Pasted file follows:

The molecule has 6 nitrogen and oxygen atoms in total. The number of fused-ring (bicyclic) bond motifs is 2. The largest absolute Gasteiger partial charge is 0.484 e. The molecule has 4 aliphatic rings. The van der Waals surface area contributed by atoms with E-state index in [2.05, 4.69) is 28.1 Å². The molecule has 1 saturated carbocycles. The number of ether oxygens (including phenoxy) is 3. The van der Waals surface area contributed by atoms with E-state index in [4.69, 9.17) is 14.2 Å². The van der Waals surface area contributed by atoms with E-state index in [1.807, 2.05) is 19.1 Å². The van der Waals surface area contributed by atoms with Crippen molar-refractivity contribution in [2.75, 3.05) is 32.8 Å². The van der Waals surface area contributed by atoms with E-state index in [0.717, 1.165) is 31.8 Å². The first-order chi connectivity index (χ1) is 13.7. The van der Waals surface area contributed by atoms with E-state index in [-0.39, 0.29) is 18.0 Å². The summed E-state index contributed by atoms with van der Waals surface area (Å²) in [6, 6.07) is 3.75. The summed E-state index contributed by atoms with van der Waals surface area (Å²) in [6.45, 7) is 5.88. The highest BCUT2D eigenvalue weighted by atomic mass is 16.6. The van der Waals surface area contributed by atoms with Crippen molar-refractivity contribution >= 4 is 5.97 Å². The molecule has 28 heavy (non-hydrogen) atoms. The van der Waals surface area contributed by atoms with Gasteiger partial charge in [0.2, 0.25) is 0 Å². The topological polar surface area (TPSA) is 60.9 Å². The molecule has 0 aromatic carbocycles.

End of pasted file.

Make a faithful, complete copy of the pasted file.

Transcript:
The molecule has 6 nitrogen and oxygen atoms in total. The number of fused-ring (bicyclic) bond motifs is 2. The largest absolute Gasteiger partial charge is 0.484 e. The molecule has 4 aliphatic rings. The van der Waals surface area contributed by atoms with E-state index in [2.05, 4.69) is 28.1 Å². The molecule has 1 saturated carbocycles. The number of ether oxygens (including phenoxy) is 3. The van der Waals surface area contributed by atoms with E-state index in [4.69, 9.17) is 14.2 Å². The van der Waals surface area contributed by atoms with E-state index in [1.807, 2.05) is 19.1 Å². The van der Waals surface area contributed by atoms with Crippen molar-refractivity contribution in [2.75, 3.05) is 32.8 Å². The van der Waals surface area contributed by atoms with E-state index in [0.717, 1.165) is 31.8 Å². The first-order chi connectivity index (χ1) is 13.7. The van der Waals surface area contributed by atoms with E-state index in [-0.39, 0.29) is 18.0 Å². The summed E-state index contributed by atoms with van der Waals surface area (Å²) in [6, 6.07) is 3.75. The summed E-state index contributed by atoms with van der Waals surface area (Å²) in [6.45, 7) is 5.88. The highest BCUT2D eigenvalue weighted by atomic mass is 16.6. The van der Waals surface area contributed by atoms with Crippen molar-refractivity contribution >= 4 is 5.97 Å². The molecule has 28 heavy (non-hydrogen) atoms. The van der Waals surface area contributed by atoms with Gasteiger partial charge in [0.2, 0.25) is 0 Å². The topological polar surface area (TPSA) is 60.9 Å². The molecule has 0 aromatic carbocycles.